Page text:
The Soviet of Workers' Deputies is an organisation of the workers, the embryo of a workers' government, the representative of the interests of the entire mass of the poor section of the population, i.e., of nine-tenths of the population, which is striving for peace, bread and freedom.
The conflict of these three forces determines the situation that has now arisen, a situation that is transitional from the first stage of the revolution to the second.
The antagonism between the first and second force is not profound, it is temporary, the result solely of the present conjuncture of circumstances, of the abrupt turn of events in the imperialist war. The whole of the new government is monarchist, for Kerensky's verbal republicanism simply cannot be taken seriously, is not worthy of a statesman and, objectively, is political chicanery. The new government, which has not dealt the tsarist monarchy the final blow, has already begun to strike a bargain with the landlord Romanov Dynasty. The bourgeoisie of the Octobrist-Cadet type needs a monarchy to serve as the head of the bureaucracy and the army in order to protect the privileges of capital against the working people.
He who says that the workers must support the new government in the interests of the struggle against tsarist reaction (and apparently this is being said by the Potresovs, Gvozdvovs. Chkhenkelis and also, all evasiveness notwithstanding, by Chkheidze) is a traitor to the workers, a traitor to the cause of the proletariat, to the cause of peace and freedom. For actually, precisely this new government is already bound hand and foot by imperialist capital, by the imperialist policy of war and plunder, has already begun to strike bargain (without consulting the people!) with the dynasty, is already working to restore the tsarist monarchy, is already soliciting the candidature of Mikhail Romanov as the new kinglet, is already taking measures to prop up the throne, to substitute for the legitimate (lawful, ruling by virtue of the old law) monarchy a Bonapartist, plebiscite monarchy (ruling by virtue of a fraudulent plebiscite).
No, if there is to lie a real struggle against the tsarist monarchy, if freedom is to be guaranteed in fact and not merely in words, in the glib promises of Milyukov and Kerensky, the workers must not support the new government; the government must "support" the workers! For the only guarantee of freedom and of the complete destruction of tsarism lies in arming the proletariat, in strengthening, extending and developing the role, significance and power of the Soviet of Workers' Deputies.
All the rest is mere phrase-mongering and lies, self-deception on the part of the politicians of the liberal and radical camp, fraudulent trickery.
Help, or at least do not hinder, the arming of the workers, and freedom in Russia will be invincible, the monarchy irrestorable, the republic secure.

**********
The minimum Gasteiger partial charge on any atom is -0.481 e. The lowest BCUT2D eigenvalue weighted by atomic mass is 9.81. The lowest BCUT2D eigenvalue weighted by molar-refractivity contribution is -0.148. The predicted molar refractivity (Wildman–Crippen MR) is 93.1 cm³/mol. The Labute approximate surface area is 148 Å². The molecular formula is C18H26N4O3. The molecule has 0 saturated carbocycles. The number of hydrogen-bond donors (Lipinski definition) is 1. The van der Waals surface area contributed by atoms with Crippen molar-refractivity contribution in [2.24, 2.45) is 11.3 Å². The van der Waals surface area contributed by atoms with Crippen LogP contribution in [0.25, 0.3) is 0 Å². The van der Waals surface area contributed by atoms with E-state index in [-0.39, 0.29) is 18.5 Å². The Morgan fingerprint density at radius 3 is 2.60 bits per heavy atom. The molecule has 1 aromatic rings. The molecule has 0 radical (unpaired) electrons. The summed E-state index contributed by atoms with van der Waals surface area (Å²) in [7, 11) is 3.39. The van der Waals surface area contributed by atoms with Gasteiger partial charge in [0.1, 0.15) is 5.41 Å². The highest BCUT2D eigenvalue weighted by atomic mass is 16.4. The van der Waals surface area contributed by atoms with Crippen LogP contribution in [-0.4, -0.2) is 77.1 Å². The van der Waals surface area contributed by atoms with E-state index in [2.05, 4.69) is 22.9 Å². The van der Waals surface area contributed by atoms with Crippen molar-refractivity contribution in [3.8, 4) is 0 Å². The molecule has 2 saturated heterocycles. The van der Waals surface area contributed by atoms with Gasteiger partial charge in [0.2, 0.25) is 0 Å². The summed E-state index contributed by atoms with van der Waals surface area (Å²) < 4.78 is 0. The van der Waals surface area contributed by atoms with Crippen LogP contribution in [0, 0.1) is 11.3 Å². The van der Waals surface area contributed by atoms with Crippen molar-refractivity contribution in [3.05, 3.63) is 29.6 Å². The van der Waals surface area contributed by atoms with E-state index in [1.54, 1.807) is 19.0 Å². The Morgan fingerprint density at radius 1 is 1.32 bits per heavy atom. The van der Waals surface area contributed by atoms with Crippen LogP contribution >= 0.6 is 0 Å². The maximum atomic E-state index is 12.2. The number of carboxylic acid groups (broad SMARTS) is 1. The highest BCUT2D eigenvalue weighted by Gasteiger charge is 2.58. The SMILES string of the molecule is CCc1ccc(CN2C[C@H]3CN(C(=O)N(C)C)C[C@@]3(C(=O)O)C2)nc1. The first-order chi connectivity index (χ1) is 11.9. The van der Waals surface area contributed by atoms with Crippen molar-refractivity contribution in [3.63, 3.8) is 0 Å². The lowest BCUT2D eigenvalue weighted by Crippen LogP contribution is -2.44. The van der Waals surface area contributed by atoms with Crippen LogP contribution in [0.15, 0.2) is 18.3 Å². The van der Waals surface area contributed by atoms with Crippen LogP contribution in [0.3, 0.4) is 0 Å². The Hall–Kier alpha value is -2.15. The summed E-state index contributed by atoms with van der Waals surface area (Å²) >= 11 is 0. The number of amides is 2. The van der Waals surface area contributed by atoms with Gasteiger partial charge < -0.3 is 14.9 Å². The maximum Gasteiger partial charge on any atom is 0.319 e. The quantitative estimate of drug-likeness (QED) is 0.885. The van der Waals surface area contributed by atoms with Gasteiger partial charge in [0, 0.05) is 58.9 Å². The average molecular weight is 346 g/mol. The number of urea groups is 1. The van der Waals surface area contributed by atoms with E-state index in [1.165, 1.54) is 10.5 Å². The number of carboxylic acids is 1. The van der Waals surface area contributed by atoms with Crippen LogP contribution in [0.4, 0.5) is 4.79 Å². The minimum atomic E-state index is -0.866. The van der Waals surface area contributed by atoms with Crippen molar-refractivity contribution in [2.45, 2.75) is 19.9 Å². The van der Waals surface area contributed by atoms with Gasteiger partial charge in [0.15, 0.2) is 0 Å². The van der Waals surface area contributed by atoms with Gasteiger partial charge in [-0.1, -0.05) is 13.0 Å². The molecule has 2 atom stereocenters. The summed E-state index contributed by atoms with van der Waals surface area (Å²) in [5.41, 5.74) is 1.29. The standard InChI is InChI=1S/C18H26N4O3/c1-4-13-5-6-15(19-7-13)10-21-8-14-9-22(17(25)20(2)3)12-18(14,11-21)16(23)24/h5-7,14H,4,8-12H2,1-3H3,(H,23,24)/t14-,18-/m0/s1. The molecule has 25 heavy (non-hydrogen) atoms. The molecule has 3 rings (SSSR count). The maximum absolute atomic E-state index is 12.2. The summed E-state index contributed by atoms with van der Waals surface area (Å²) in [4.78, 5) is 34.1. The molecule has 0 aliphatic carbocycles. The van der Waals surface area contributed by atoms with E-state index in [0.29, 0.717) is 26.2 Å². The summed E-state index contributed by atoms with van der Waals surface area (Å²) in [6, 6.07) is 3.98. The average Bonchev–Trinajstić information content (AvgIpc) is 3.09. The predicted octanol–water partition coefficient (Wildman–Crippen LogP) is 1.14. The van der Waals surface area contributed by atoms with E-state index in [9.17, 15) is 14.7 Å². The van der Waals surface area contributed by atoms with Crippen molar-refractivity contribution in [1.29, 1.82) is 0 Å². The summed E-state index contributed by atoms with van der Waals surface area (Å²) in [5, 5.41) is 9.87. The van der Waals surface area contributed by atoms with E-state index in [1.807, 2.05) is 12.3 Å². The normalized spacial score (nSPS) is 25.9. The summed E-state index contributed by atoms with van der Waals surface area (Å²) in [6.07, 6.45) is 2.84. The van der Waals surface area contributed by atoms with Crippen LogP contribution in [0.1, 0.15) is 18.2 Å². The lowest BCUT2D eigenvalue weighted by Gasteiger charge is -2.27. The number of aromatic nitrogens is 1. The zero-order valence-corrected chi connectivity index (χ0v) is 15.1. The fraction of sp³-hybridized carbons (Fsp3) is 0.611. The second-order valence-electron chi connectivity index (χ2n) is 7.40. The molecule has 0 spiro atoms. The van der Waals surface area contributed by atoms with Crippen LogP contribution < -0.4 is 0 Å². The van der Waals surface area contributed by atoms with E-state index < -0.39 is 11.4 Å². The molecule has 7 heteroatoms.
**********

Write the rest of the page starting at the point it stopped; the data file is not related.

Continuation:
Otherwise the Guchkovs and Milyukovs will restore the monarchy and grant none, absolutely none of the "liberties" they promised. All bourgeois politicians in all bourgeois revolutions "fed" the people and fooled the workers with promises.
Ours is a bourgeois revolution, therefore, the workers must support the bourgeoisie, say the Potresovs, Gvozdyovs and Chkheidzes, as Plekhanov said yesterday.
Ours is a bourgeois revolution, we Marxists say, therefore the workers must open the eyes of the people to the deception practised by the bourgeois politicians, teach them to put no faith in words, to depend entirely on their own strength, their own organisation, their own unity, and their own weapons.
The government of the Octobrists and Cadets, of the Guchkovs and Milyukovs, cannot, even if it sincerely wanted to (only infants can think that Guchkov and Lvov are sincere), cannot give the people either peace, bread, or freedom.
It cannot give peace because it is a war government, a government for the continuation of the imperialist slaughter, a government of plunder, out to plunder Armenia, Galicia and Turkey, annex Constantinople, reconquer Poland, Courland, Lithuania, etc. It is a government bound hand and foot by Anglo-French imperialist capital. Russian capital is merely a branch of the world-wide "firm" which manipulates hundreds of billions of rubles and is called "England and France".
It cannot give bread because it is a bourgeois government. At best, it can give the people "brilliantly organised famine", as Germany has done. But the people will not accept famine. They will learn, and probably very soon, that there is bread and that it can be obtained, but only by methods that do not respect the sanctity of capital and landownership.
It cannot give freedom because it is a landlord and capitalist government which fears the people and has already begun to strike a bargain with the Romanov dynasty.
The tactical problems of our immediate attitude towards this government will be dealt with in another article. In it, we shall explain the peculiarity of the present situation, which is a transition from the first stage of the revolution to the second, and why the slogan, the "task of the day", at this moment must he: Workers, you hare performed miracles of proletarian heroism, the heroism of the people, in the civil war against tsarism. You must perform miracles of organisation, organisation of the proletariat and of the whole people, to prepare the way for your victory in the second stage of the revolution.